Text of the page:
Even though Virginia Governor Glenn Youngkin recently signed an executive order that renders masks optional for students, teachers, and staff in the state’s public school system, numerous schools have openly defied the governor by continuing to require masks due to the ongoing coronavirus pandemic.
According to the Washington Post, a total of 69 districts, which constitute two-thirds of the state’s student population, mandate masks for all students while they are inside school facilities. In addition, the districts that followed the governor’s orders and made masks optional for students were located in areas that voted for Youngkin in the recent gubernatorial election.
According to remarks from the Dean of George Mason University’s Schar School of Policy and Government, Mark Rozell, to the Washington Post, “these findings lay bare the absurdity of the governor’s claims that he is listening to the parents.”
Rozell continued on to detail how most parents “disagree with what he is doing,” especially since he appears “to be listening primarily to the parents of a particular political stripe,” notably the individuals who make “the most noise” over the course of a highly partisan political campaign.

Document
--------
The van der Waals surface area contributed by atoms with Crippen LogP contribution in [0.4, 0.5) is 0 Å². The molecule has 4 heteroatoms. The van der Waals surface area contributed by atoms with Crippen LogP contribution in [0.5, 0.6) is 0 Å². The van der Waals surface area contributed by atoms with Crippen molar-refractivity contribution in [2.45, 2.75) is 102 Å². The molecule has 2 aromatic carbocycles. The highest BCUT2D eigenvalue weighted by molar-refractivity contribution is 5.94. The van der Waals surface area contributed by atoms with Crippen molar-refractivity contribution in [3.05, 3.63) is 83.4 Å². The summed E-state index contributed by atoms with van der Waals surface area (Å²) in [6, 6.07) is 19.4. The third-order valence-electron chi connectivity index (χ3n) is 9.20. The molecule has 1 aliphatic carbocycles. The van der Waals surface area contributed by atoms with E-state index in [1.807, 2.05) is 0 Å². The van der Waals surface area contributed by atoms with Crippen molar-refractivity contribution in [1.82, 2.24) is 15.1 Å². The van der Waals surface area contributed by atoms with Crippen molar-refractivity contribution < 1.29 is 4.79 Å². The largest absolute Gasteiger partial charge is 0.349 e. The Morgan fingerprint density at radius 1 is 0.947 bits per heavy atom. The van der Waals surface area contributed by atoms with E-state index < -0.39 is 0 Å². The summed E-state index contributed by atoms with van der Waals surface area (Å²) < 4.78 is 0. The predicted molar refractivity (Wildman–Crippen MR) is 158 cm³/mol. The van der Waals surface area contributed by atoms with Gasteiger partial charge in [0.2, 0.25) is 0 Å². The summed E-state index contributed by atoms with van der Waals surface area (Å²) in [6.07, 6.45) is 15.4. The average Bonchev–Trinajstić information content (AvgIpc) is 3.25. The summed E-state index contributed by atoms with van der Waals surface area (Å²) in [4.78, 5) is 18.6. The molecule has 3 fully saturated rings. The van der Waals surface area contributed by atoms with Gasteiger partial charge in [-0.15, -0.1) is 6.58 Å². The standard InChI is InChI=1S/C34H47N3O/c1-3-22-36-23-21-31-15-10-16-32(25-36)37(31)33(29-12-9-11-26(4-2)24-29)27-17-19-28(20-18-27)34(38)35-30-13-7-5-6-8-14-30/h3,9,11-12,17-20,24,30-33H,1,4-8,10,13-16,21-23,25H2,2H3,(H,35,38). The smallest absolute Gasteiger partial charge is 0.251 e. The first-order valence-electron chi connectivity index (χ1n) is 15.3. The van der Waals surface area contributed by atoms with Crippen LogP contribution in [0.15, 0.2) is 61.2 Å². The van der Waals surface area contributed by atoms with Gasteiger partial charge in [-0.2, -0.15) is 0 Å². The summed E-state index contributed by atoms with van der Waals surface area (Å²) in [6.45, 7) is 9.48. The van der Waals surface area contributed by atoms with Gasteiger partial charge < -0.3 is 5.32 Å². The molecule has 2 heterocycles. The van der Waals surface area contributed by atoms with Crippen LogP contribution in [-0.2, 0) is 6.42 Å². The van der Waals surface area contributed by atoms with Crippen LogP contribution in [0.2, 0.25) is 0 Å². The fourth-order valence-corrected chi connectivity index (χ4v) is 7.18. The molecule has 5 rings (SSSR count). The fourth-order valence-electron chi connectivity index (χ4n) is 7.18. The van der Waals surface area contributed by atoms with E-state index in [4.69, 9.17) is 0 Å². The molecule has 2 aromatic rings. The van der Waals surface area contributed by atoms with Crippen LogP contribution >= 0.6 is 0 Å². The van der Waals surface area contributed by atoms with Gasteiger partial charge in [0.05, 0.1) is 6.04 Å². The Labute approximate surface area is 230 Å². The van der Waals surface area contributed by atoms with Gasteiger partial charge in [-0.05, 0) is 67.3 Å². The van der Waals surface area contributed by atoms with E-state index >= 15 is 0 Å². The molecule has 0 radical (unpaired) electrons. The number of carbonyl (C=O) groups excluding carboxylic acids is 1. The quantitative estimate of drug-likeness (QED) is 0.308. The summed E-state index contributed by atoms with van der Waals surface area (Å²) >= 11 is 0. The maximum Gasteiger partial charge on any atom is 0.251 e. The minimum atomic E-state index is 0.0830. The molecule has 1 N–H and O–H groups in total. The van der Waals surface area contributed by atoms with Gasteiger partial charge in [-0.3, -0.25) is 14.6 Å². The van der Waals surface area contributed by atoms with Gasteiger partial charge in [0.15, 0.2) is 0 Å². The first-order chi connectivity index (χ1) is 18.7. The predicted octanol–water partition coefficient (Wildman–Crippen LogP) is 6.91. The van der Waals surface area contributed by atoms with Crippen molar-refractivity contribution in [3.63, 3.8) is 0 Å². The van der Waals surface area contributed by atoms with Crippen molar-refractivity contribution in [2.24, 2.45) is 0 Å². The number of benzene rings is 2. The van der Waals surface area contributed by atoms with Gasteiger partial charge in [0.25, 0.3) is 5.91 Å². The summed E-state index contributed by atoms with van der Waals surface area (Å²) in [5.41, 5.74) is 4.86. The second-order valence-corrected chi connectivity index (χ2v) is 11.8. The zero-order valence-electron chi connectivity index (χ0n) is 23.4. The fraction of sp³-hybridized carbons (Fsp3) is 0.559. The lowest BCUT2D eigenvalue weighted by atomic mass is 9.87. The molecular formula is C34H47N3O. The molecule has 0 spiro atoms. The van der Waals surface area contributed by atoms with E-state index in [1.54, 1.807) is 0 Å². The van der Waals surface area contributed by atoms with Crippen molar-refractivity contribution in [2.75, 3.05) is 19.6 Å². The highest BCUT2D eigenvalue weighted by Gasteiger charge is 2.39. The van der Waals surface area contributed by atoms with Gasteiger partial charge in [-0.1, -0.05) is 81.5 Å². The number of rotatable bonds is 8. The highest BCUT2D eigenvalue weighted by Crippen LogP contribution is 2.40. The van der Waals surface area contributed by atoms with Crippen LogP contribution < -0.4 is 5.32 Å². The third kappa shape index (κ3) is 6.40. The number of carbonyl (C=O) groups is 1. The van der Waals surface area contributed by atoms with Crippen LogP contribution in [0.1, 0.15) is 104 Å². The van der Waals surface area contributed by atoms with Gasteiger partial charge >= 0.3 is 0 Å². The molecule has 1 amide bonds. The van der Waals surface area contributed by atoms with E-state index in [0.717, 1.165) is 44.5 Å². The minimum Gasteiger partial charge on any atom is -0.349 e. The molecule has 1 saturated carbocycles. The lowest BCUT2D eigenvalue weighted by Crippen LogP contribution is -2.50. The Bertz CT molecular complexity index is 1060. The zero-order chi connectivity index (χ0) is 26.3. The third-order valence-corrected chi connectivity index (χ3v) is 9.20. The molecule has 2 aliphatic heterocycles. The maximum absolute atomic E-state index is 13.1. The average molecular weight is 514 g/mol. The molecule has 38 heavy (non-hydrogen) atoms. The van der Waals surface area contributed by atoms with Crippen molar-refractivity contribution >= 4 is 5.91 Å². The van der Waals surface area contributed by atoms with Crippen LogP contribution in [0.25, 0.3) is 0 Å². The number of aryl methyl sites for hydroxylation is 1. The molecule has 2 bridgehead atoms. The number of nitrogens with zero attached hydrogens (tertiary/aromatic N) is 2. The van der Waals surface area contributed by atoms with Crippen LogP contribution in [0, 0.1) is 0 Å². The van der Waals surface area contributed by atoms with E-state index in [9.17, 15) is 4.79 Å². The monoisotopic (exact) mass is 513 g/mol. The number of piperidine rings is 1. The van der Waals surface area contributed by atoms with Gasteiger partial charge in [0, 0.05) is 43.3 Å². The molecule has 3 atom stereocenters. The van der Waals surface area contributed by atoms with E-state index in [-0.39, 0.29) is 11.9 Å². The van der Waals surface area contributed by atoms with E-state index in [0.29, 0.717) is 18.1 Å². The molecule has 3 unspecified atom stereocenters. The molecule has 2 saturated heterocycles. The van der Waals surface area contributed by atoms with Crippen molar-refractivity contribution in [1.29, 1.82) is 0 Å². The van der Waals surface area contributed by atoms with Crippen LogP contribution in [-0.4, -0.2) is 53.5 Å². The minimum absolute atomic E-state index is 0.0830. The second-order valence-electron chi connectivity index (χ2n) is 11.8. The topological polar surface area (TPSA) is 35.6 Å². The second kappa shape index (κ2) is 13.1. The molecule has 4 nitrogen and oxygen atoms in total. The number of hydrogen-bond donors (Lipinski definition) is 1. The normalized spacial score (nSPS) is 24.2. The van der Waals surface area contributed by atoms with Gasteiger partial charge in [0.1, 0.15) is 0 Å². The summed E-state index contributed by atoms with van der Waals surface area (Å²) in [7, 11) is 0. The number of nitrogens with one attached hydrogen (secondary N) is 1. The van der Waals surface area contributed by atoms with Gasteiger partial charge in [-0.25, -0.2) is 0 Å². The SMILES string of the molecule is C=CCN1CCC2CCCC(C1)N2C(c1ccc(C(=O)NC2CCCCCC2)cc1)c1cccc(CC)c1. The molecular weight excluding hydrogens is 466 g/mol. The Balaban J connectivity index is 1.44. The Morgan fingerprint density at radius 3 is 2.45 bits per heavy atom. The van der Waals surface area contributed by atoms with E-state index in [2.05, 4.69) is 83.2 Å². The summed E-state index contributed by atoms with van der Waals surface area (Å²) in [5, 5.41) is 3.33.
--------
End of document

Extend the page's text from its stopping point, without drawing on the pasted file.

Per Rozell, these individuals “in no way represent a consensus among parents of public school children.”
Todd Belt, who serves as the Director of the Graduate School Political Management program at George Washington University, also observed that the ideological “breakdown clearly shows how partisan the issue of education has become” during the pandemic.”
While reopening schools was not a “terribly partisan” decision, other issues regarding school operations became highly controversial, including pandemic related-issues, such as vaccine skepticism and mask mandates, as well as curriculum-related issues, notably critical race theory (CRT).
In his own remarks to the Washington Post, Youngkin declared that parents have a right to opt out from mask mandates as they, rather than school districts, can ascertain the best course of action for their own children.
In addition, a spokesperson for Youngkin also released a separate statement, observing that “localities are fighting over something they already have the ability to do,” while the state of Virginia has long “sidestepped the importance” of student and parental rights.
The governor is merely “giving students and parents an opt-out of mask mandates,” the spokesperson concluded.